Welcome to the second installment of Live at Studio B: Behind the Music! If you’ve just started reading (welcome!) I am sharing stories that inspired the music of my new album (set to release July 28th) with you here on my blog. Some stories are a little weird, but all of them are true (I promise!)….
A few people have asked me about the recording of this album, if it was recent, etc… This album was actually recorded around 4 years ago up in Greeley, CO. Ever heard of it? Didn’t think so. Greeley is home to the University of Northern Colorado (where I got my masters degree) and I had one of my performances recorded. The mastered album sat around for several years and it wasn’t until recently that I decided to release it. Great story right?!
Nope, not Miley Cyrus’ version. I was actually pretty disappointed in myself after I found out that my piece had the same title. Or maybe I should have been proud to share the same title as one of the great… oops… went too far.
I wrote this song after I had finished backpacking the 26-mile Four Pass Loop trail in Aspen, CO. It’s a 26-mile trail that goes through some of the most beautiful terrain Colorado has to offer and climbs over four 12,000 foot mountain passes. It is probably one of the most difficult trips I’ve ever taken. I wish I could say I had some kind of “vision” during my adventure in the middle of nowhere, but that’s not how it happened. The idea for the melody came to mind as I was climbing each of the passes. When I got back to civilization I continued working on a melody that would sound like it was ascending.
The music side was a little different. I had always wanted to write a piece with strings (violin, viola, cello) but was intimidated by the fact I had no idea what I was doing. I found out that it’s actually really fun to write for strings because, unlike brass/woodwinds, you can set their notes at a range above the melody note. When writing horn lines I usually try to keep the ensemble below the melody note, but strings can do all kinds of awesome stuff with dynamics. The string quartet I asked to play this piece were great, I can only imagine what was going through their minds when I put this music in front of them… “WHAT IS THIS CRAP THAT THIS SAXOPHONIST WROTE?!?!” I also wanted this tune to sound more electronic, so I added a Fender Rhodes, electric bass, and a microKorg synthesizer to the background. See if you can hear the difference:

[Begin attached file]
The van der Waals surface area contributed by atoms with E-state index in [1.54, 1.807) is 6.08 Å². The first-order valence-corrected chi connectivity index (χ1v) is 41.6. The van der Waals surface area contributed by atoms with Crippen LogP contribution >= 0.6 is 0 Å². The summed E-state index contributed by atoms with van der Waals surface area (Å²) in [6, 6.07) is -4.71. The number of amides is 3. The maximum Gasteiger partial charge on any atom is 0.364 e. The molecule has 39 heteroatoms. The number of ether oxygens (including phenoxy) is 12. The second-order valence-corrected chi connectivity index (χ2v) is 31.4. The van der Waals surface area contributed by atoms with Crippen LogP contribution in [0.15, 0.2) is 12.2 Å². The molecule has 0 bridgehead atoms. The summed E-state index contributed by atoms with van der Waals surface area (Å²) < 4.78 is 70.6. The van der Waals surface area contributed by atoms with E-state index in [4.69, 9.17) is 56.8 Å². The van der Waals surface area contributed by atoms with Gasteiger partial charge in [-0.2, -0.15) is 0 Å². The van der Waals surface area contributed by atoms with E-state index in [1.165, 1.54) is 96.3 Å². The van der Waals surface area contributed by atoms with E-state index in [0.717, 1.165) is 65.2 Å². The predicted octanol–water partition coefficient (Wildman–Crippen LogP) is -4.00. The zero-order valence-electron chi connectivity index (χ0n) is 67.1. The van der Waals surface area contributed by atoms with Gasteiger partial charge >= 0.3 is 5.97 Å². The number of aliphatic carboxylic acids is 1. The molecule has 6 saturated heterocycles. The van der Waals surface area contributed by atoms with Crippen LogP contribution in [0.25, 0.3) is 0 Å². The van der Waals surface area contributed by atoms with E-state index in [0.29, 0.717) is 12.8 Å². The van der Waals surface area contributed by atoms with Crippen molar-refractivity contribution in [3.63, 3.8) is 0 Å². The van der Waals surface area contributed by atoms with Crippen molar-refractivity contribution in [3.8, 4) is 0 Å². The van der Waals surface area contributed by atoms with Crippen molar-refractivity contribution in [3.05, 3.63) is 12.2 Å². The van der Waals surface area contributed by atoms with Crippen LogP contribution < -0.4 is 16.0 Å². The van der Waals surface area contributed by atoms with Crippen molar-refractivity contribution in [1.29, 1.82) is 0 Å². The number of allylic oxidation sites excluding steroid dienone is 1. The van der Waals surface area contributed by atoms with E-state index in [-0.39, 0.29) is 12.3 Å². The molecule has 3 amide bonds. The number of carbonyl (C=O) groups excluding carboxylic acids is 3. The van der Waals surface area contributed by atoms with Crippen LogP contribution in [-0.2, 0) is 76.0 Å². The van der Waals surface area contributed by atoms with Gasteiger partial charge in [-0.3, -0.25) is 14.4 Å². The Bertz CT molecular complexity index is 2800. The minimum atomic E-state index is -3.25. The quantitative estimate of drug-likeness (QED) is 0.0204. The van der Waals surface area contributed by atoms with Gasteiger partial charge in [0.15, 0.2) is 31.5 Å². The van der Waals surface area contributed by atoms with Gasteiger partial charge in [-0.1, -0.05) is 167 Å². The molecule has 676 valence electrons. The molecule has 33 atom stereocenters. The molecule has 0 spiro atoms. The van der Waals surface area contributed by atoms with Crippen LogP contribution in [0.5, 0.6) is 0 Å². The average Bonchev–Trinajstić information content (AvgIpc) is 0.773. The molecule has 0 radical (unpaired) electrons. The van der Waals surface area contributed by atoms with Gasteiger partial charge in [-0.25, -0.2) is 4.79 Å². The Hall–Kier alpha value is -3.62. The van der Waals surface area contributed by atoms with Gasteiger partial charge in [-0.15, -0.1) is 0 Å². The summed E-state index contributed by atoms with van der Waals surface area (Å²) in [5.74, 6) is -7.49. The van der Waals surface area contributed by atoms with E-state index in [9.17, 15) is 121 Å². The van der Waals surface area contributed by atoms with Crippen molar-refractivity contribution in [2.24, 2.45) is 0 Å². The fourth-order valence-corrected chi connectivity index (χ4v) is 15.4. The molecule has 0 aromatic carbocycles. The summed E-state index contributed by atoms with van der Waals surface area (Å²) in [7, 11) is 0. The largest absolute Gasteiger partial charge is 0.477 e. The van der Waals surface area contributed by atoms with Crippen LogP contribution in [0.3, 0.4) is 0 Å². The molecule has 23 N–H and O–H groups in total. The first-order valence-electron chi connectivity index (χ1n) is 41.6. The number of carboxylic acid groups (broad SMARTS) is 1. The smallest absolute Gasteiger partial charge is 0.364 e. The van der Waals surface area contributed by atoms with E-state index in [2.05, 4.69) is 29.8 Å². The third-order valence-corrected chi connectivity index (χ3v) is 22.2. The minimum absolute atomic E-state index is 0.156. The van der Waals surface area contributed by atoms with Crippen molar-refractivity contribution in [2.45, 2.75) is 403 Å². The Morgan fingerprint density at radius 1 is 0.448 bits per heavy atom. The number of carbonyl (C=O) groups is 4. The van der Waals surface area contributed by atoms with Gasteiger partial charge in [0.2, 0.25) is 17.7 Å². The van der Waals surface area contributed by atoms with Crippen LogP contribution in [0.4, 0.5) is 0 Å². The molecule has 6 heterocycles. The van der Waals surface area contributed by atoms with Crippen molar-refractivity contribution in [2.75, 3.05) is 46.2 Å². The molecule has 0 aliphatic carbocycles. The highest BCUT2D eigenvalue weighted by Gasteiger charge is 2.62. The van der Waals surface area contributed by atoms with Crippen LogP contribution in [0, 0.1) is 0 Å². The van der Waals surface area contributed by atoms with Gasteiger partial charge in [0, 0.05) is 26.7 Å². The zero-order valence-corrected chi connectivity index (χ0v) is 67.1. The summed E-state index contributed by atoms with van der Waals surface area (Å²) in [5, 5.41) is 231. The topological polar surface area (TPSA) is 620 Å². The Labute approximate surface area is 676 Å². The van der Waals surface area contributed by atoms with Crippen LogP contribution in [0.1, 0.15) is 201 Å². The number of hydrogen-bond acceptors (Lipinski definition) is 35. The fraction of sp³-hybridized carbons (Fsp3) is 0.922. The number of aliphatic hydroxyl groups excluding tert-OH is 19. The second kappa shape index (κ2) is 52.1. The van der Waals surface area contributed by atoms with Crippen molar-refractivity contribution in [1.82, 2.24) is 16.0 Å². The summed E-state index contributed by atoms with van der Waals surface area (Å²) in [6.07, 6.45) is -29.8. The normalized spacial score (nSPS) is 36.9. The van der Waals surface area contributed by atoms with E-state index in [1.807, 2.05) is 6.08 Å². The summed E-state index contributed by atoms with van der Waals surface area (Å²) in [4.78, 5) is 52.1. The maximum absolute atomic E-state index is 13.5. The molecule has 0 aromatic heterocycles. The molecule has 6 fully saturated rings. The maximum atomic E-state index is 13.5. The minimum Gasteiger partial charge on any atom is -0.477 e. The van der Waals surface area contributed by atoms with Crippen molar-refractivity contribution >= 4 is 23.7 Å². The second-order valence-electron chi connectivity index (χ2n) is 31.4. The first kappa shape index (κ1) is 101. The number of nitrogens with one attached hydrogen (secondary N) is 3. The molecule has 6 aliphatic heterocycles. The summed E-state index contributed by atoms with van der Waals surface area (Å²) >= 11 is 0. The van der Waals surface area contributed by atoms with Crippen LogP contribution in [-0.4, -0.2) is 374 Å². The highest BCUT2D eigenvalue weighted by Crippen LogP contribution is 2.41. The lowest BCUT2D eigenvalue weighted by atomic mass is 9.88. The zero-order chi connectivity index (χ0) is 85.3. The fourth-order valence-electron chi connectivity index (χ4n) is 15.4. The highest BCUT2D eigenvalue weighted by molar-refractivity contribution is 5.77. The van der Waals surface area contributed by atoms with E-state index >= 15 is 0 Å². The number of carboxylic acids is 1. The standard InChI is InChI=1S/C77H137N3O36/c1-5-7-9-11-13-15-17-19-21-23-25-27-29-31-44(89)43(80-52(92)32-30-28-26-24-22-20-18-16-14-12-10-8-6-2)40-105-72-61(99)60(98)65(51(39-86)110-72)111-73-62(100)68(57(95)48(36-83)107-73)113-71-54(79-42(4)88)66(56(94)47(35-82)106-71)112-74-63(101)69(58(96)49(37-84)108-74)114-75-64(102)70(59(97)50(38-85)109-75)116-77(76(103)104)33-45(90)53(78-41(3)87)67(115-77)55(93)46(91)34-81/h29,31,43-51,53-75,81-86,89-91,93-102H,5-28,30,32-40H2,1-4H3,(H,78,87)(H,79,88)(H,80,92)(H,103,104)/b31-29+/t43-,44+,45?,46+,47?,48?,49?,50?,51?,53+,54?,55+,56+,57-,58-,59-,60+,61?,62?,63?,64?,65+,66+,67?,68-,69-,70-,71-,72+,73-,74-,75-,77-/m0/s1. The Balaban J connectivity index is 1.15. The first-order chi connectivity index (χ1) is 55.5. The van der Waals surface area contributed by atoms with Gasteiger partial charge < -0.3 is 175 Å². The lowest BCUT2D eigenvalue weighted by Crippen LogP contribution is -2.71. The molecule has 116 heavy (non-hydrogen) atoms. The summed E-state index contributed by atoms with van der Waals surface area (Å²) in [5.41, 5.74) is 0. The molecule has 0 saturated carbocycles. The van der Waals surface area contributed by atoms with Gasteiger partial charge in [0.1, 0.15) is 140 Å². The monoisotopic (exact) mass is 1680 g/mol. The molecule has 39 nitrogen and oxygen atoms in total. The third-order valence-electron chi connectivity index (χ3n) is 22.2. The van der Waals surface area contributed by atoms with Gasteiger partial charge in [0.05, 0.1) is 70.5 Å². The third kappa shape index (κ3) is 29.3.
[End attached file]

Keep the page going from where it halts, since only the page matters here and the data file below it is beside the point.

I (Almost) Got Rhythm
Just like “The Meaning of Love”, I can’t take all the credit for this song. It’s a contrafact of the song “I Got Rhythm” by George Gershwin. Jazz musicians have been writing their own melodies to the chords of “I Got Rhythm” for a long time. They do it so much that they call this set of chords “Rhythm Changes”. If you’re at a jazz jam session and say “rhythm changes in Bb” everyone will (or should!) know what you’re talking about. In fact, half of Charlie Parker’s career was based on rhythm changes… not really, but he wrote a lot of melodies over the chords to “I Got Rhythm”. If you’re not familiar with that tune, you might recognize this one.
For this tune I wanted the groove to be a mix between funk and straight ahead bebop. To accomplish this I had to write a melody that could support both types of music, something that had a lot of fast notes as well as wide leaps between those notes. In musician terms, I needed to write a melody that featured a lot of angular 8th notes so I listened to as much Charlie Parker and Dizzy Gillespie as possible. Take a listen and see if you can hear the different grooves:
Thanks for reading and be sure to check back next week for more behind the scenes of Live at Studio B, my new album set to release July 28th!